Is our economy improving? According to the most recent job claims report, which measures and keeps track of layoffs and unemployment applications, we are at the lowest number of claimants since 1973.

The week ending October 14 showed a 22,000 decrease in the number of claims made, dropping the total number to 222,000. This is the lowest it’s been since March 1973, and even below the 244,000 predicted by the MarketWatch Forecast.

Continuing claims – those already receiving unemployment benefits – saw a significant drop as well. These dropped by 16,000, bringing the total number of reported continuing claims to 1.89 million; the lowest it’s been in 44 years.

What the Experts Say

MSN Money said the labor market is drastically improving:

 “The U.S. labor market is the strongest in at least a decade and a half, reflecting a sturdy economic expansion now in its ninth year.The 4.2% unemployment rate is the lowest since 2000, and the biggest complaint among business leaders is a shortage of skilled workers to fill a record number of job openings.”

Because the labor market is improving, the Federal Reserve may raise interest rates in December, which would be the third time this year. Reuters said the “labor market is near full employment, with a jobless rate at a more than 16-1/2-year low of 4.2 percent.”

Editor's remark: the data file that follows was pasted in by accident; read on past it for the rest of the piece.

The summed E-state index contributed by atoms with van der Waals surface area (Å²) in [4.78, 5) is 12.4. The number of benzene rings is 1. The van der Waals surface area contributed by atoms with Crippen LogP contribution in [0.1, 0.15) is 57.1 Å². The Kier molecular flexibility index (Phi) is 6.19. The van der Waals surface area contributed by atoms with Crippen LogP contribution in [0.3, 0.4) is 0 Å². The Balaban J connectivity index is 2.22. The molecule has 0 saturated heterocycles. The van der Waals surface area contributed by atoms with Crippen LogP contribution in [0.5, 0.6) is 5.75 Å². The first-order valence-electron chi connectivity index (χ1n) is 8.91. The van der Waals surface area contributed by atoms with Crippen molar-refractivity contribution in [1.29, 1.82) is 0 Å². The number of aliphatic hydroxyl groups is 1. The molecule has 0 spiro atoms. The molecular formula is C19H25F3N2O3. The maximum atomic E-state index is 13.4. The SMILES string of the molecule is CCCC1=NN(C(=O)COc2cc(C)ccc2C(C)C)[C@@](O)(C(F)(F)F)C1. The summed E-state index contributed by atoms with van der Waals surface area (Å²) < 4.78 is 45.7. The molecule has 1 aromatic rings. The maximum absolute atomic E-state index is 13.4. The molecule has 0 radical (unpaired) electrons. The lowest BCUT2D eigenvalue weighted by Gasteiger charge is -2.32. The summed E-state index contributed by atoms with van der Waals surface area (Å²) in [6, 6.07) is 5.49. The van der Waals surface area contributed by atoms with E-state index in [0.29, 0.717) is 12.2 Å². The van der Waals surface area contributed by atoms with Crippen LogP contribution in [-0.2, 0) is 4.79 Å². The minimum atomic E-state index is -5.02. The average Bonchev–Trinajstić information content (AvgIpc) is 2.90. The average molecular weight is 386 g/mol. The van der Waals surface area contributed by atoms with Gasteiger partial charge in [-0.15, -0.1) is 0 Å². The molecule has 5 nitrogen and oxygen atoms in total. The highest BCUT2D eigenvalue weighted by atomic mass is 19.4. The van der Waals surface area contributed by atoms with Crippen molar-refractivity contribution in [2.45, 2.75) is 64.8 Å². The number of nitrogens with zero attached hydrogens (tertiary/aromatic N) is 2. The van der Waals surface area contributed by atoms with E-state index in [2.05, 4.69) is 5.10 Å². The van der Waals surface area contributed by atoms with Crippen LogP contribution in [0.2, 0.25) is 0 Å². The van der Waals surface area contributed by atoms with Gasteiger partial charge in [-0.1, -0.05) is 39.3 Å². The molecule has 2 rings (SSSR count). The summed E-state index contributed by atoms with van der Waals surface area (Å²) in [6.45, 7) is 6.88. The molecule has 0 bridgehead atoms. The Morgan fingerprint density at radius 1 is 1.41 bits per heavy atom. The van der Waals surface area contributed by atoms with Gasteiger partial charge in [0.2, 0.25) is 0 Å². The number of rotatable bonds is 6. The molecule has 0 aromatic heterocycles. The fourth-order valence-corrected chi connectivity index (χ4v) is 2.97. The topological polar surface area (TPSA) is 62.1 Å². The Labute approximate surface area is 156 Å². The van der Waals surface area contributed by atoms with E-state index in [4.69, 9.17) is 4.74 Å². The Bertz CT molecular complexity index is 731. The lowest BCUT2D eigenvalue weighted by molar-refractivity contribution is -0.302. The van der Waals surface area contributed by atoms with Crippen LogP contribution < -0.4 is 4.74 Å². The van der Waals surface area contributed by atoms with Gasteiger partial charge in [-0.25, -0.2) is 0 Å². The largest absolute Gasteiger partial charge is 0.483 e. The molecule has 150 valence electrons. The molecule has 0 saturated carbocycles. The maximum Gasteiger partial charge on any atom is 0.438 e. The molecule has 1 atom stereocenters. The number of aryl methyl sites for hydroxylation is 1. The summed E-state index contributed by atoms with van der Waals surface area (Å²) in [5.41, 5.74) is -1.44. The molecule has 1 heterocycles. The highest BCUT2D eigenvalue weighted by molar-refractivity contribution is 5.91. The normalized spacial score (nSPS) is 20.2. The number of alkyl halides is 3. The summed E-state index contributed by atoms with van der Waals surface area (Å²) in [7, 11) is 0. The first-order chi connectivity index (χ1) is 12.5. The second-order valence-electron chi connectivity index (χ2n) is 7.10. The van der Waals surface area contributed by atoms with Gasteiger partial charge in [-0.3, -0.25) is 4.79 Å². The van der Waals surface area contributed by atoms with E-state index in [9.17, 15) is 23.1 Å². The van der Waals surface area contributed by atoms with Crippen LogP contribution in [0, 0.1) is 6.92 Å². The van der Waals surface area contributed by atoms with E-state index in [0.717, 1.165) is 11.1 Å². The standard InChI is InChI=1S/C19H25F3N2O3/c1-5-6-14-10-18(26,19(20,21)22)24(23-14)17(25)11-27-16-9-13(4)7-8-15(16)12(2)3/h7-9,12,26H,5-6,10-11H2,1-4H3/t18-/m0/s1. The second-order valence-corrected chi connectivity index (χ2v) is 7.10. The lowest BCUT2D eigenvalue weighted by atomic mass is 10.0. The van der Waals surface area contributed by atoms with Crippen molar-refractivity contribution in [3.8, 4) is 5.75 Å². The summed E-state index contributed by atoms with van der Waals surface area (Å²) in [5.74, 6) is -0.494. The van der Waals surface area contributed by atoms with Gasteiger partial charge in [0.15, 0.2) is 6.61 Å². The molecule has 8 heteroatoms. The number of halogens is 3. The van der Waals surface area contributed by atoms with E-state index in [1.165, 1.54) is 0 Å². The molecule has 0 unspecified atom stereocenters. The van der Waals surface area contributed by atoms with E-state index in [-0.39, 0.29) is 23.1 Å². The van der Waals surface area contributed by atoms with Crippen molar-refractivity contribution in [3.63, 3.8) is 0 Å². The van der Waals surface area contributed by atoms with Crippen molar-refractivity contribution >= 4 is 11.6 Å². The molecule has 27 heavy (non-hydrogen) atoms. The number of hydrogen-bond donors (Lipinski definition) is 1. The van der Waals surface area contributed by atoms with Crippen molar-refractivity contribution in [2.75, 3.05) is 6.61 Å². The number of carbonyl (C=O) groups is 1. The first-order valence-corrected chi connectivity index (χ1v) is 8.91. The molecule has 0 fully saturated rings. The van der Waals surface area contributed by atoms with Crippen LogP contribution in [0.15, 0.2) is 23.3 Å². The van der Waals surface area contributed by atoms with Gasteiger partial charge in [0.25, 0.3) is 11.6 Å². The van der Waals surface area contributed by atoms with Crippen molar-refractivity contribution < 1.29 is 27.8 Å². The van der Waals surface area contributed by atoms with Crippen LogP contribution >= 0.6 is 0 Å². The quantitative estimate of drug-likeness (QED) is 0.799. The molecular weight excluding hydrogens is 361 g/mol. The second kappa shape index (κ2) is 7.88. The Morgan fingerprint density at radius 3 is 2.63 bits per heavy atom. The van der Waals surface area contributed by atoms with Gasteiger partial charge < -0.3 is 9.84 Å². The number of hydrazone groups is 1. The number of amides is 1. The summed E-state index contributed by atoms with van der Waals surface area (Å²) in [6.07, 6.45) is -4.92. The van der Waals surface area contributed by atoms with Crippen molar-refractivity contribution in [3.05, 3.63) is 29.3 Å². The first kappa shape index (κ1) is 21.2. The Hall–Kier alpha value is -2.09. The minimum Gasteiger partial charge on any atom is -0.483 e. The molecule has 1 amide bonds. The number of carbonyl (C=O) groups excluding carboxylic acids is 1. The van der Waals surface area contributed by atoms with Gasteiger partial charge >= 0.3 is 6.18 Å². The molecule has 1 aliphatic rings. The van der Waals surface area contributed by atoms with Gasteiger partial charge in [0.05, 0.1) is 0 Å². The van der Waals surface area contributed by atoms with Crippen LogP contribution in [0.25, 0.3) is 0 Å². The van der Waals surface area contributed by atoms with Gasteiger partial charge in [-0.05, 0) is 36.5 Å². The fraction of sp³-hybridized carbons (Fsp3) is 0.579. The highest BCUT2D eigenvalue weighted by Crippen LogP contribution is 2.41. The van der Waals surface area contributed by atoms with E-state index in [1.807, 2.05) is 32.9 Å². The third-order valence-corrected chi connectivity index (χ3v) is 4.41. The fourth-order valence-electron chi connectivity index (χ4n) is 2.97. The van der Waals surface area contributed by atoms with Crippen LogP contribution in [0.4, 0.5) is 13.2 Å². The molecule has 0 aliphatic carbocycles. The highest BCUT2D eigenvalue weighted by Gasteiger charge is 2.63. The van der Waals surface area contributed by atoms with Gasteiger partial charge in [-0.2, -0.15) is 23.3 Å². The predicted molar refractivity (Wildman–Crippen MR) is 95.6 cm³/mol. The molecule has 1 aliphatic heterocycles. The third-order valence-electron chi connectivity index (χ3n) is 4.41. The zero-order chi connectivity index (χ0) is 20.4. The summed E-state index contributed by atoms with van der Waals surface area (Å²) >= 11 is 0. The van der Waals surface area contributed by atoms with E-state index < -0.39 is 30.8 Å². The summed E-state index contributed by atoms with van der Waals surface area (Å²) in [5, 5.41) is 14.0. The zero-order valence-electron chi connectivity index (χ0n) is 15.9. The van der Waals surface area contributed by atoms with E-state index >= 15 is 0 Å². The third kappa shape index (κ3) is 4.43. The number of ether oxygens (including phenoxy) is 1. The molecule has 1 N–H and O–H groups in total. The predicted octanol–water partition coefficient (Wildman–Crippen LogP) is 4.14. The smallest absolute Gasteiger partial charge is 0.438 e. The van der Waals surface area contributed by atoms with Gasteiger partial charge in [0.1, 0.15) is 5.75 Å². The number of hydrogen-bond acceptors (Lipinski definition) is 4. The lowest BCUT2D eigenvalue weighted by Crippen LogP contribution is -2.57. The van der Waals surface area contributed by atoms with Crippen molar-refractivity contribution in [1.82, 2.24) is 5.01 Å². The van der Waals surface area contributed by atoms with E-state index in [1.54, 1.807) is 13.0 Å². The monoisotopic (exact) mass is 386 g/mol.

Last week saw the 137th consecutive week that new unemployment claims stayed below 300,00, which Reuters said is associated with a robust labor market.

“The data suggest that the underlying trend in employment growth remains more than strong enough to keep the unemployment rate declining,” said Jim O‘Sullivan, chief U.S. economist at High Frequency Economics in Valhalla, New York.

Improvement and Growth

Hurricanes Harvey and Irma left a lot of people out of work and created a sharp spike in claims during September, reaching 298,000, nearly a three-year high. Many of these claims were temporary, meaning October’s numbers are mostly back to normal for the areas of Florida and Texas.

Other areas of the report show improvement and growth as well. Factory employment in the mid-Atlantic region, for example, rose 24 points to 30.6, a record high.

The average workweek index said there had not been any firms reporting a decrease of employment. The index also increased by 8 points to reach 19.4 points.

“It doesn’t take one hundred Ph.D. economists at the Fed to figure out that the labor market is on the tight side of normal,” said John Ryding, chief economist at RDQ Economics in New York. “At this point, we would expect a sharp bounce-back in employment growth in October.”

The numbers seem to show it, but does it reflect reality in your hometown? Let us know in the comments section below.


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Tess Lynne

National Correspondent at

Tess Lynne is an author, editor, and publisher. Her writing interests span many genres including a former crime/government reporter, fiction novelist, and playwright. Originally a Central California girl, Tess now resides in the Seattle area.



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